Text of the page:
Long sales cycles.
Distrustful buyers may try to negotiate every aspect of purchases, squeeze sellers through RFPs and other procurement tactics or wait until the last hour of Q4 to make deals.
Wide margin swings.
Lack of adherence to pricing models and too much discretionary discounting expands margin ranges (60 pt. swings are more common than you might think). Buyers discover this and try to swing deals their way by gaming the system (see bullet above).
Inaccurate revenue forecasts.
It can be impossible for sales leadership to predict revenues when they never know at what net price certain deals in the pipeline will land. It’s also quite common for software executives to underestimate the varieties and amounts of discounts flowing through their company’s book of business.
Overly complicated sales operations.
Inside the company’s quoting and billing systems, SKUs are created on the fly for different versions of the same product, or for bundles of products with lower list prices that mask discounts. These new SKUs can quickly dominate the quote line items for a sales team, resulting in list price erosion. This quickly creates a layer of obfuscation for finance and accounting. It may actually become impossible for the executive team to understand the truth on the ground.
Buyers who discover your wide-ranging net prices will use them as data points to argue for the maximum discount. Too much of that, and your revenue projections become unreliable. Other sources of leakage are poorly constructed pricing models that don’t provide a systematic, strategic framework for using structured incentives to expand and accelerate deals.
Poor packaging/pricing may also leak revenue by not covering edge and corner use cases, which gives customers the opportunity to negotiate around features that won’t be used by their employees, and therefore arguing down price.
Reduced marketplace agility.
When pricing models are unstructured and ambiguous, you’d think sellers would have more maneuverability—but often, it’s the opposite. Products are, of course, developed over time and priced when brought to market. But without a strong underlying rationale and framework for monetization, pricing can end up wildly out of whack. The relative prices of products don’t make sense to prospects, creating a disincentive for multiple purchases. Sales teams have less agility to put together complete solutions. Buyers who perceive prices as unfair apply more downward pressure. Salespeople spend more time defending price points, leaving less time to engage with clients in creative problem-solving, solution-finding mode.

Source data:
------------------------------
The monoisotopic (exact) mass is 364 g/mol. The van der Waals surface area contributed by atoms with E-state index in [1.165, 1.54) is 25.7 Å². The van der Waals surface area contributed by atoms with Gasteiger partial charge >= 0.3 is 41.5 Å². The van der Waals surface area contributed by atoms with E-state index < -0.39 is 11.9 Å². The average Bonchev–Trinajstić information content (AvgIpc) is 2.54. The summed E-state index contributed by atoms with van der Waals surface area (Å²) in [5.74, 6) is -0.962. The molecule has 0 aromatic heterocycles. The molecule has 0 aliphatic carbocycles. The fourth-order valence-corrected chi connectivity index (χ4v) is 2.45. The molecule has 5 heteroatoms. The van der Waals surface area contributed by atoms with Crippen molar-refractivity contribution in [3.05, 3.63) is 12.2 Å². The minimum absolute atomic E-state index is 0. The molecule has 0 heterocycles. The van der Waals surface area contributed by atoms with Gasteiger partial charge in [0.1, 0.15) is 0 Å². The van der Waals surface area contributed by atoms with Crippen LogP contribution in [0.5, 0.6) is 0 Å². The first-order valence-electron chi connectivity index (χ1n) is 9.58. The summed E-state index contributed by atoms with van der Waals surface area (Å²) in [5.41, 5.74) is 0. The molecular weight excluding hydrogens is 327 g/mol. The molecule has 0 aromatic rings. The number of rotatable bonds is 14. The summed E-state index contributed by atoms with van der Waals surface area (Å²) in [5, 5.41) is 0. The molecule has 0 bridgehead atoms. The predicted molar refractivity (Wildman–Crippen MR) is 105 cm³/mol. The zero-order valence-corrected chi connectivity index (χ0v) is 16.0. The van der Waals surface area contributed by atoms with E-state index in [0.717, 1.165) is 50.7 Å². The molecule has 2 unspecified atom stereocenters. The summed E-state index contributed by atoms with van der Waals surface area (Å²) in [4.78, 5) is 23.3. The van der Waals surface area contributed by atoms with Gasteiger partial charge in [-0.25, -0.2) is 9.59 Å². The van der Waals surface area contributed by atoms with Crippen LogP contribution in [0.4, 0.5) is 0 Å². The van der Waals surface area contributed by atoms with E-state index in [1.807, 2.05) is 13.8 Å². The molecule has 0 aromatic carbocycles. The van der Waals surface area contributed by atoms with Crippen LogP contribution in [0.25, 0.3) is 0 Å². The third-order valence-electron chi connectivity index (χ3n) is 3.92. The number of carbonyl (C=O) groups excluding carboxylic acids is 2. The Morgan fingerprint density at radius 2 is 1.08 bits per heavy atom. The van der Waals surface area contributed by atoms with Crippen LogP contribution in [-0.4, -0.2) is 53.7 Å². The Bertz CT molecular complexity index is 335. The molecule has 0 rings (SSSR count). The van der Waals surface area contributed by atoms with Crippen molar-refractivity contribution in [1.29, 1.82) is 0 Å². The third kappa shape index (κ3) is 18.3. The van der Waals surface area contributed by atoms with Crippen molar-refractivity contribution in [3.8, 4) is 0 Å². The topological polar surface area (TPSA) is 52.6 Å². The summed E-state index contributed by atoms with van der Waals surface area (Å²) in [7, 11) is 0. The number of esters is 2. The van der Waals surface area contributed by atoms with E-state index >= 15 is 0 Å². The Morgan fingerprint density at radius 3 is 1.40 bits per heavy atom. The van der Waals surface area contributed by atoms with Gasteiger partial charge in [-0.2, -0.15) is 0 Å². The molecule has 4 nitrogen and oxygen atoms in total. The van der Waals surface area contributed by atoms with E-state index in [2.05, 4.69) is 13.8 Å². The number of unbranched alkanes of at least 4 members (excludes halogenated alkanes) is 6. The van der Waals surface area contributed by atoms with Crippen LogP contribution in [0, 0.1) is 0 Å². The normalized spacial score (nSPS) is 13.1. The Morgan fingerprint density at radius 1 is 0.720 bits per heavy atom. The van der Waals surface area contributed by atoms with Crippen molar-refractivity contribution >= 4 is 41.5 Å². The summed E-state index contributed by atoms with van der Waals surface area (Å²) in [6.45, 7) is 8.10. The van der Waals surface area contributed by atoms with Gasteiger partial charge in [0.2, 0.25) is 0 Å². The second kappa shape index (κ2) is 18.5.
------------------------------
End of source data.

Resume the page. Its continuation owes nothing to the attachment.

Increasing procurement involvement and RFPs.
To protect themselves from being roped into a bad deal, more and more buyers are by choice or mandate bringing in procurement specialists–many of whom are now armed with sophisticated competitive intelligence resources. When this happens, tightly constrained boundaries around deals may transform collaborative partnership relationships into vendor relationships. Now everyone sticks to the letter of the agreement, and any unforeseen needs trigger change requests rather than “extra mile” assistance. Also, many RFP processes are now purposefully opaque, making it difficult for sellers to understand user needs and decision criteria. Requests may be constructed in ways that limit the range of responses from sellers and thus the exposure of buyers to their full range of options. As a result, buyer risk increases while opportunities for achieving competitive advantage through innovative software decrease—the opposite of the RFP’s purpose.